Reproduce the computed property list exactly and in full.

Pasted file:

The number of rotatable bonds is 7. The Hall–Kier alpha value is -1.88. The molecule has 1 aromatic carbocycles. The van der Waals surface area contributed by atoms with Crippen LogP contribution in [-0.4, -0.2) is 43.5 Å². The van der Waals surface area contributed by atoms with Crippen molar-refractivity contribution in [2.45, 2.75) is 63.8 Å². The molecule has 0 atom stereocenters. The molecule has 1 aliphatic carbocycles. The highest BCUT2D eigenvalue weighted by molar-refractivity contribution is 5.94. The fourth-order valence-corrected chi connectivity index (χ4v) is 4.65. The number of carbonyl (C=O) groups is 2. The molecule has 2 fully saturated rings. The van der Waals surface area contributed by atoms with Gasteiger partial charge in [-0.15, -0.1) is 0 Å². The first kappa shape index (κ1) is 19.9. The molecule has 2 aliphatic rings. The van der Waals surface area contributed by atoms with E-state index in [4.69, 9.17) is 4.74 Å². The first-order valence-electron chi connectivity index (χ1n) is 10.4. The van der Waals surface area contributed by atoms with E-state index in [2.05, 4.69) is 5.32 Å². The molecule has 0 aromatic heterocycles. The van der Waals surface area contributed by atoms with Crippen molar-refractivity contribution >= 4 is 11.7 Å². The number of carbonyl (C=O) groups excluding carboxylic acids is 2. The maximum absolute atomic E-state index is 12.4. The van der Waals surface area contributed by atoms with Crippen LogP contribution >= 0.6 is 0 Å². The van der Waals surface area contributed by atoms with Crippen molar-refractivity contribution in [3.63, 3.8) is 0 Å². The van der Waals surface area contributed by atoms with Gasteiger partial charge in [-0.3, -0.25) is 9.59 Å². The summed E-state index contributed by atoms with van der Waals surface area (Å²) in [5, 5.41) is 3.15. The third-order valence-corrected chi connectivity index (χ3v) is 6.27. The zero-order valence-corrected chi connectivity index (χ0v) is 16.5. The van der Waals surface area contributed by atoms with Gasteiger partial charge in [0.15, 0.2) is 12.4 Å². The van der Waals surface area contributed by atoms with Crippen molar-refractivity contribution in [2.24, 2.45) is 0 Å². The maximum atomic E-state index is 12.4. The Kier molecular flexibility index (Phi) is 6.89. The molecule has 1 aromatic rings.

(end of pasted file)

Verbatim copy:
The number of rotatable bonds is 7. The Hall–Kier alpha value is -1.88. The molecule has 1 aromatic carbocycles. The van der Waals surface area contributed by atoms with Crippen LogP contribution in [-0.4, -0.2) is 43.5 Å². The van der Waals surface area contributed by atoms with Crippen molar-refractivity contribution in [2.45, 2.75) is 63.8 Å². The molecule has 0 atom stereocenters. The molecule has 1 aliphatic carbocycles. The highest BCUT2D eigenvalue weighted by molar-refractivity contribution is 5.94. The fourth-order valence-corrected chi connectivity index (χ4v) is 4.65. The number of carbonyl (C=O) groups is 2. The molecule has 2 fully saturated rings. The van der Waals surface area contributed by atoms with Gasteiger partial charge in [-0.15, -0.1) is 0 Å². The first kappa shape index (κ1) is 19.9. The molecule has 2 aliphatic rings. The van der Waals surface area contributed by atoms with E-state index in [4.69, 9.17) is 4.74 Å². The first-order valence-electron chi connectivity index (χ1n) is 10.4. The van der Waals surface area contributed by atoms with E-state index in [2.05, 4.69) is 5.32 Å². The molecule has 0 aromatic heterocycles. The van der Waals surface area contributed by atoms with Crippen molar-refractivity contribution >= 4 is 11.7 Å². The number of carbonyl (C=O) groups excluding carboxylic acids is 2. The maximum absolute atomic E-state index is 12.4. The van der Waals surface area contributed by atoms with Crippen LogP contribution >= 0.6 is 0 Å². The van der Waals surface area contributed by atoms with Crippen molar-refractivity contribution in [3.63, 3.8) is 0 Å². The van der Waals surface area contributed by atoms with Gasteiger partial charge in [-0.3, -0.25) is 9.59 Å². The summed E-state index contributed by atoms with van der Waals surface area (Å²) in [5, 5.41) is 3.15. The third-order valence-corrected chi connectivity index (χ3v) is 6.27. The zero-order valence-corrected chi connectivity index (χ0v) is 16.5. The van der Waals surface area contributed by atoms with Gasteiger partial charge in [0.15, 0.2) is 12.4 Å². The van der Waals surface area contributed by atoms with Crippen molar-refractivity contribution in [2.24, 2.45) is 0 Å². The maximum atomic E-state index is 12.4. The Kier molecular flexibility index (Phi) is 6.89. The molecule has 1 aromatic rings.